Schematic of the experimental setup, showing the main interaction pulse generating the magnetic fields (B) in the plastic (CH) target, which are probed at the target rear by a time-delayed probe pulse. The inset shows the typical transverse profile of the focal spot of the main interaction pulse on the target.

Figure 2 presents the magnetic field profiles at the rear of a 50-μm thick CH target at different instants of time. At a negative time delay of 10 ps (that is, for the probe reaching the target 10 ps before the main interaction pulse), a null magnetic field profile was obtained (Fig. 2a), indistinguishable from the background. This measurement defines the noise level for the magnetic field and shows that the probe as well as the prepulse does not induce any perturbative effects on the magnetic field measurements reported here.

Figure 2
figure 2

The magnetic field profile at the rear of a 1 mm × 1 mm, 50-μm thick plastic (CH) target at a temporal delay of (a) - 10 ps, (b) 5 ps and (c) 10 ps after the main interaction pulse (negative delay indicates that the probe reached the target before the main interaction pulse). The spatial resolution of the optical imaging setup was <10 μm and the error in the estimation of the peak magnetic field is ±5 MG. A null magnetic field profile at negative time-delays defines the noise level of the measurement and serves as a ‘control’ measurement. An annular magnetic field profile can be observed at 5 ps, indicating a relatively smooth hot electron distribution. However, at 10 ps, a large-scale filamentation of the hot electron distribution at the target rear can be observed.

Figure 2b and c show the magnetic field profiles at 5 ps and 10 ps after the main interaction pulse respectively. The magnetic field reaches local peak values of ~50 MG at a temporal delay of 5 ps. The most significant feature in the profile, however, is the annular distribution of the magnetic field with a central hollow (Fig. 2b), observed repeatedly in our experiments. Qualitatively similar magnetic field profiles with a central hollow were also observed for 100-μm thick CH targets at 5 ps. Such an annular magnetic field profile at the target rear13,14,15, is indicative of a beam-like distribution of the hot electrons exiting the target29. In contrast, the magnetic field profile 10 ps after the main interaction pulse (Fig. 2c) shows a diffused magnetic field profile with pronounced filamentation. At these time-scales, the hot electron distribution can be filamented inside a CH target1, 2, 8,9,10, which can be further influenced by the dynamics in the rear-side sheath12, 27, 28.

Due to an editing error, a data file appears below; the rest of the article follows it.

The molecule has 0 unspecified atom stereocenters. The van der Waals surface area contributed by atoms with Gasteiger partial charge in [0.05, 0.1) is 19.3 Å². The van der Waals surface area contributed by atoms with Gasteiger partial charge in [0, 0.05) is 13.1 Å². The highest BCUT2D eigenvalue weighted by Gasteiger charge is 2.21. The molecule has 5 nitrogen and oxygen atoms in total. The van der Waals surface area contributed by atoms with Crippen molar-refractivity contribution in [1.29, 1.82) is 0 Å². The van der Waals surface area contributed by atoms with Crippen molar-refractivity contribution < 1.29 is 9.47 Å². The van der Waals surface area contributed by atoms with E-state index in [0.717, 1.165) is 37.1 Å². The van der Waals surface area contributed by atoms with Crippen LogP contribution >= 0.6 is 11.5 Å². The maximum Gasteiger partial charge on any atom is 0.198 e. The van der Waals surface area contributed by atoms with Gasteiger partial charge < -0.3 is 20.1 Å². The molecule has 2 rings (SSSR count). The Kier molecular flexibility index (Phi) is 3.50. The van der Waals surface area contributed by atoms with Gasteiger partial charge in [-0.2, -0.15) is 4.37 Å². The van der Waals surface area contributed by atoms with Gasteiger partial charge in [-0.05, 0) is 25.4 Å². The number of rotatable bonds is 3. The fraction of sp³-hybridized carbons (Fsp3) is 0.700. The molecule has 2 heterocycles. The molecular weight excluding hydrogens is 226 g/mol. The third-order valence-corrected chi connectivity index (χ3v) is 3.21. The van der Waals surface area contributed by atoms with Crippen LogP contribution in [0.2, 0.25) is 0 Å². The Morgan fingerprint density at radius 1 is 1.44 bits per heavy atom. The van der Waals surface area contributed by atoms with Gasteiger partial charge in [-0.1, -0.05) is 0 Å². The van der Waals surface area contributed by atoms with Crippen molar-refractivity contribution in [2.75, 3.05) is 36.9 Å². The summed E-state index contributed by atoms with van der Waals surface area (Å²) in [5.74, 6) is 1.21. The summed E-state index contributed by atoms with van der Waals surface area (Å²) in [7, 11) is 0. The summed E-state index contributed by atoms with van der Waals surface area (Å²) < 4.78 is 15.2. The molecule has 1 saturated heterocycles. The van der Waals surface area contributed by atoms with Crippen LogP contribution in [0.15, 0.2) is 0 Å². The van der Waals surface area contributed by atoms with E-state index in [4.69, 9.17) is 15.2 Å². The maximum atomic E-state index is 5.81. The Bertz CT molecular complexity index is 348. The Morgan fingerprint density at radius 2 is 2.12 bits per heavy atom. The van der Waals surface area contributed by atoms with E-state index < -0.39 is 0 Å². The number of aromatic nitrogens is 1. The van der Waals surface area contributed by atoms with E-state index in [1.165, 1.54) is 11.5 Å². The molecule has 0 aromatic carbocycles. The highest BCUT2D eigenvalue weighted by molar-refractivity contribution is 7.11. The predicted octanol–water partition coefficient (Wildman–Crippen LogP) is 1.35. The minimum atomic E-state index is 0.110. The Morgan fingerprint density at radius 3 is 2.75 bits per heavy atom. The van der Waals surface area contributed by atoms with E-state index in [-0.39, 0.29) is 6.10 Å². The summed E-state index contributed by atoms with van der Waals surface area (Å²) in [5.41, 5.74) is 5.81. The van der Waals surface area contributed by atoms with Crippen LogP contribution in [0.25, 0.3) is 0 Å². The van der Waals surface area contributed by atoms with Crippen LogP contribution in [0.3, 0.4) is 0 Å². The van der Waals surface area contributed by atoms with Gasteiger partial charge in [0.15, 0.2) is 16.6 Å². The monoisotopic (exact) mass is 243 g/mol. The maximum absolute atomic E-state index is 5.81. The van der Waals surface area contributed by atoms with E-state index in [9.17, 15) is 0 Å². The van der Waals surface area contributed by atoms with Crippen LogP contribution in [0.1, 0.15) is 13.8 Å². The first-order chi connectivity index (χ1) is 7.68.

The magnetic fields observed at the target rear are generated in conjunction with the sheath field, which is set up when the hot electron beam generated at the target front impinges on the rear surface of the target20. As the hot electron beam has a finite transverse extent, so will the sheath field at early times. This leads to a significant net  × E, which generates a large magnetic field (∂B/∂t), an analysis of which is given in ref. 30. A simplistic order-of-magnitude estimate of the magnitude of these fields identifies their mechanism of generation, as follows. Typically, B~E sheath /c, and as E sheath is of the order of a few TV/m5 we see that B > 10 MG, which agrees with the magnitude of the magnetic fields observed in our experiments.

Detailed simulations were carried out using ZEPHYROS31, 32, a 3D hybrid code, to probe the hot electron transport process in the CH target. The simulations assume that the energy is deposited into the target and investigate the propagation of the hot electrons, following the energy deposition. The measured magnetic fields are established when the sheath field first forms at the target rear surface, which occurs following the first transit of the hot electrons through the target. Consequently, early time-scales are the most significant, and hence running the simulations up to 0.7 ps was found to capture most of the relevant physics (given magnetic diffusion time-scales are significantly longer than the experimental time-scales for our experimental parameters). The qualitative outcome of the simulations was found to be quite robust and independent of varying the energy deposition time or the initial angular divergence of the hot electron beam.